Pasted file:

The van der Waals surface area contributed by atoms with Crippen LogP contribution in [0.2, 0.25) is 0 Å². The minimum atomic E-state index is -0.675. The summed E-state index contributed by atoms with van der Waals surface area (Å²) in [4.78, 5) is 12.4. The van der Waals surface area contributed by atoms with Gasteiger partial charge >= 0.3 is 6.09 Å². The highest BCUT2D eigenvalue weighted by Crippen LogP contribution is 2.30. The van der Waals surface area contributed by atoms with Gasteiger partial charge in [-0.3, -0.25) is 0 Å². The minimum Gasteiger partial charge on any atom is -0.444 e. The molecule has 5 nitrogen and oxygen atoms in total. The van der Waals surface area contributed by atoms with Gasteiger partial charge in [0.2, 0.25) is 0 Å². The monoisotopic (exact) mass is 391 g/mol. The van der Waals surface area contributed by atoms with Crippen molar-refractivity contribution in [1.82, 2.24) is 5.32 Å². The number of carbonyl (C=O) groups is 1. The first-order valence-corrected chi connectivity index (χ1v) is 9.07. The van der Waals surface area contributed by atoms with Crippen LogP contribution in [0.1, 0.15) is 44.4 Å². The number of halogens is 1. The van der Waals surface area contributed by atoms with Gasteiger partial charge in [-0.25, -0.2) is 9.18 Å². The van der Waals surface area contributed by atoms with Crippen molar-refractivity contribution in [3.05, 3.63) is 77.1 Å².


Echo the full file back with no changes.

The van der Waals surface area contributed by atoms with Crippen LogP contribution in [0.2, 0.25) is 0 Å². The minimum atomic E-state index is -0.675. The summed E-state index contributed by atoms with van der Waals surface area (Å²) in [4.78, 5) is 12.4. The van der Waals surface area contributed by atoms with Gasteiger partial charge >= 0.3 is 6.09 Å². The highest BCUT2D eigenvalue weighted by Crippen LogP contribution is 2.30. The van der Waals surface area contributed by atoms with Gasteiger partial charge in [-0.3, -0.25) is 0 Å². The minimum Gasteiger partial charge on any atom is -0.444 e. The molecule has 5 nitrogen and oxygen atoms in total. The van der Waals surface area contributed by atoms with Gasteiger partial charge in [0.2, 0.25) is 0 Å². The monoisotopic (exact) mass is 391 g/mol. The van der Waals surface area contributed by atoms with Crippen molar-refractivity contribution in [1.82, 2.24) is 5.32 Å². The number of carbonyl (C=O) groups is 1. The first-order valence-corrected chi connectivity index (χ1v) is 9.07. The van der Waals surface area contributed by atoms with Crippen LogP contribution in [0.1, 0.15) is 44.4 Å². The number of halogens is 1. The van der Waals surface area contributed by atoms with Gasteiger partial charge in [-0.25, -0.2) is 9.18 Å². The van der Waals surface area contributed by atoms with Crippen molar-refractivity contribution in [3.05, 3.63) is 77.1 Å².